17 Jul Are Dispensaries Properly Educating Customers?
In this ever-evolving industry, everyone continues to agree on the importance of accessible and credible cannabis education for consumers. While states and dispensaries work to remove the stigma associated with cannabis, many have realized that education is the quickest and most effective way to clear the hurdle. Coupled with what traditional retail stores have known for some time now, creating a comfortable and positive customer experience is crucial in creating brand loyalty, not to mention referrals, which will only become increasingly vital to the success of a dispensary as more continue to crop up.
So, are dispensaries today rising to the occasion and properly educating their customers?
We know they are trying to, but is it actually happening? Today, most dispensaries rely heavily on their staff to educate their patrons. While these team members are ideally experienced advocates of cannabis, they are being tasked with a huge burden — providing accurate and compliant information on an increasing number of products, as well as their many and varied potential uses. Currently, a majority of dispensary visitors need high-touch guidance as they are unfamiliar with basic terms and general knowledge of cannabis products. With sales transactions being a priority, the unfortunate reality is that there are plenty of consumers, who are left feeling like an afterthought in every step of the dispensary experience.
Pete Kadens, CEO of Green Thumb Industries continually speaks to the necessity of properly educating cannabis consumers, and the associated challenges dispensaries face when attempting to implement knowledge transfer. “Dispensaries around the country are a lot to take in,” Kadens says. “There are a lot of undereducated consumers out there, and the menus are massive. … The care specialists don’t spend a lot of time with consumers because there are a lot of transactions to be done.”
While most dispensaries try their best to educate their staff, often the challenge becomes that each team member may still hold different beliefs around, or ways of explaining, cannabis and its effects to consumers. They may have biased opinions of what may help an individual and why. Personalized consultations for individual consumers are no longer a “luxury” service since it is now widely known that cannabis can affect people differently. Yet, dispensary staff often do not have the time or expertise to explain all aspects of cannabis at length, and these explanations vary from employee to employee. Consequently, many visitors report feeling rushed to pick products to purchase, or frustrated after receiving conflicting information depending on whom they spoke with.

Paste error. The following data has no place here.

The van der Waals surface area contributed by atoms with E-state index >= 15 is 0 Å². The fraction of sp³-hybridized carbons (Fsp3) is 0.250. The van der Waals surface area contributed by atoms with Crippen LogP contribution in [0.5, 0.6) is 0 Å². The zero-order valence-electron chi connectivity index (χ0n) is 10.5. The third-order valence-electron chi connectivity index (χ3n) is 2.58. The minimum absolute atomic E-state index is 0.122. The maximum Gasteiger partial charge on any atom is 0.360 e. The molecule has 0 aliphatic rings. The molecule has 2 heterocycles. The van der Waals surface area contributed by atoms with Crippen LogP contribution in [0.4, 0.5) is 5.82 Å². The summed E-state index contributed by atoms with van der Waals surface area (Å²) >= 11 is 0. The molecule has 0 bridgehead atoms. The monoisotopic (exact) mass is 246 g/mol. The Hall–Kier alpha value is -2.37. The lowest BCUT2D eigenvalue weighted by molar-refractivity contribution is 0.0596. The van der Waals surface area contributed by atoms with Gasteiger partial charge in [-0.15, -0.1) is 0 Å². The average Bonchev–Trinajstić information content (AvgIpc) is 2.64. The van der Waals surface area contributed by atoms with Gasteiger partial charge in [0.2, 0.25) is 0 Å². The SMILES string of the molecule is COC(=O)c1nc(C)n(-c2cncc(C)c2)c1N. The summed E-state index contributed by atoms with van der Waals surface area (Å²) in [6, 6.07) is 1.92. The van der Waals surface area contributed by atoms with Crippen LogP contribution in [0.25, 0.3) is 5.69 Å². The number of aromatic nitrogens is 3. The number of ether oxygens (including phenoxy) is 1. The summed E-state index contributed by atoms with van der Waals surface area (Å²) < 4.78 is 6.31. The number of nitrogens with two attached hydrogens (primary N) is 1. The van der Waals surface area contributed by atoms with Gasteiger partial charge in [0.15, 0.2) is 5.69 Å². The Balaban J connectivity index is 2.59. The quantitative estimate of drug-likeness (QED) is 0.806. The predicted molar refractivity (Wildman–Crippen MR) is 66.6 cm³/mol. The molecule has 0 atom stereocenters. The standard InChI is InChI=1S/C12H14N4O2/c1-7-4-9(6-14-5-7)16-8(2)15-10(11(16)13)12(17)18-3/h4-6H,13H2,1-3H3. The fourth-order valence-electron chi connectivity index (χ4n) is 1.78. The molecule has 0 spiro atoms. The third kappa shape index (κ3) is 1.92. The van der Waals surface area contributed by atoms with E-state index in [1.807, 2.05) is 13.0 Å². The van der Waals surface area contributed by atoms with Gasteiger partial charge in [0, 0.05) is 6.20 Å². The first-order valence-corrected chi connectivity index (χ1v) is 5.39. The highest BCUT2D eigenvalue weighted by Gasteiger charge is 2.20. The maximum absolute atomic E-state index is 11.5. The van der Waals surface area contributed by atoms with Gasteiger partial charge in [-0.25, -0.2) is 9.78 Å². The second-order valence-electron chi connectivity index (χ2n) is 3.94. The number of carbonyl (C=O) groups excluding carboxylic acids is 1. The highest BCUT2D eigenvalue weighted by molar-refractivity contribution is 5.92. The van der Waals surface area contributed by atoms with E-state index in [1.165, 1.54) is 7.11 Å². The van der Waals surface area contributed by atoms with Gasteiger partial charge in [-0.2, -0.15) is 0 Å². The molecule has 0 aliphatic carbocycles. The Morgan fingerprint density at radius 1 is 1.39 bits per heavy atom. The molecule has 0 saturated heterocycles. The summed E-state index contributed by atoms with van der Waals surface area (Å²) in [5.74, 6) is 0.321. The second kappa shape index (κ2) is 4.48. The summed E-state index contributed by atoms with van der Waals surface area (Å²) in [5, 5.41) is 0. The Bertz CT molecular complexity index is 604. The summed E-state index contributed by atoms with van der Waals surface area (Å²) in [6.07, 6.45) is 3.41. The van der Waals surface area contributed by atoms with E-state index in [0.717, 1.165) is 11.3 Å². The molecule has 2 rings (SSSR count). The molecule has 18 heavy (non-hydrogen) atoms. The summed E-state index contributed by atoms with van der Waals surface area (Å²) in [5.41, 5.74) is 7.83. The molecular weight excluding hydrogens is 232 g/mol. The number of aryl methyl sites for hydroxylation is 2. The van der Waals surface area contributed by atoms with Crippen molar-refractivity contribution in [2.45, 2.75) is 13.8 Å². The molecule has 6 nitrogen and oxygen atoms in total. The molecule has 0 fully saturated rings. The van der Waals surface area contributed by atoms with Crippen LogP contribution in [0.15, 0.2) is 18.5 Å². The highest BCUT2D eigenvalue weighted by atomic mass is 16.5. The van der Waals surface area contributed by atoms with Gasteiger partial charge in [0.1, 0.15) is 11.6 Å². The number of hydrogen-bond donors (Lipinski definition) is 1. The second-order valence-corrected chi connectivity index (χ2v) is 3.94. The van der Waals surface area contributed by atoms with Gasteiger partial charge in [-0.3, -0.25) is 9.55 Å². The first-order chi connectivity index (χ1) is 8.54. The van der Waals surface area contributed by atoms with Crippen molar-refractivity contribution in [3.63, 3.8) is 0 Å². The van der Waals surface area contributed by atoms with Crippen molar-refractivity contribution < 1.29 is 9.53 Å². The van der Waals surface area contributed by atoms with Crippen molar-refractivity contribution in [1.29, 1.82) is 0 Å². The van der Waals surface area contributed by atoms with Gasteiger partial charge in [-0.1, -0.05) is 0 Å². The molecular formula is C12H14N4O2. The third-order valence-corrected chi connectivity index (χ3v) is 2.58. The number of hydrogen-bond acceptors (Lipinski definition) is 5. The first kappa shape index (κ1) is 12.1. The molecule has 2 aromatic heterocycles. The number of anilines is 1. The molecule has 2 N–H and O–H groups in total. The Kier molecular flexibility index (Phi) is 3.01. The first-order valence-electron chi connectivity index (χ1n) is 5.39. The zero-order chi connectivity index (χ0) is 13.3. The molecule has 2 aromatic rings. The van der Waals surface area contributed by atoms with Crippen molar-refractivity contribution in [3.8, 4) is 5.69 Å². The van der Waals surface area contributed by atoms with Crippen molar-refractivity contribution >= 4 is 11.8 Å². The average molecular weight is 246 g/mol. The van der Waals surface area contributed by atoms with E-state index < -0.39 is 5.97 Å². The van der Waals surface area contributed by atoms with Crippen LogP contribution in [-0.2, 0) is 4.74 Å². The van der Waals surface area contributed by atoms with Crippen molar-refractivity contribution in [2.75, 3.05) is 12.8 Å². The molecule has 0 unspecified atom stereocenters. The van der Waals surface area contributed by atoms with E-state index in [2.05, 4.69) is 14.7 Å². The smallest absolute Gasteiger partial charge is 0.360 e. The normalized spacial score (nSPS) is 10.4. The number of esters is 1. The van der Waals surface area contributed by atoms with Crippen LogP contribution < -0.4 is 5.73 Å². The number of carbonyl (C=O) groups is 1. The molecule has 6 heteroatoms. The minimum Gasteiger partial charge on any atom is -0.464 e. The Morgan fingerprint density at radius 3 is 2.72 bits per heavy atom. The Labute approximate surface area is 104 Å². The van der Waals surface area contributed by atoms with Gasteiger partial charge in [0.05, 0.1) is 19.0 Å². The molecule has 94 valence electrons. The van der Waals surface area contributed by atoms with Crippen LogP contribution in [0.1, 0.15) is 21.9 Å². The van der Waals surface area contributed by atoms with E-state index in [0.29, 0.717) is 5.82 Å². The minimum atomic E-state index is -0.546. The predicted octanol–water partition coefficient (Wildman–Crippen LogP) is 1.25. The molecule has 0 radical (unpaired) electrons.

“This isn’t like a widget — you’re putting this in your body,” Kadens explains. “This is something that is going to … affect my central nervous system and my brain. I want to understand how it works,” Kadens says. “So we want to use every single format possible to educate our under-educated consumers.” Kadens adds, “… The more we educate them, the more we build that bond of trust between us and our consumers.”
Although the cannabis industry and Big Pharma are obviously much more different than they are alike, there are certain comparisons that can be made. It would be an immediate, serious cause for concern if people even suspected that prescription drug side effects were not entirely standardized among pharmacists. Trust would go out the window just like that.
Yet, that is what a lack of education about cannabis is perpetuating in our industry at present. Fortunately, dispensaries are prioritizing it more than ever and working hard to provide that same level of consistent and accurate information in an effort to continue the progress made. This level of credibility will lessen the stigma, all while turning once unfamiliar and inexperienced users into educated cannabis advocates.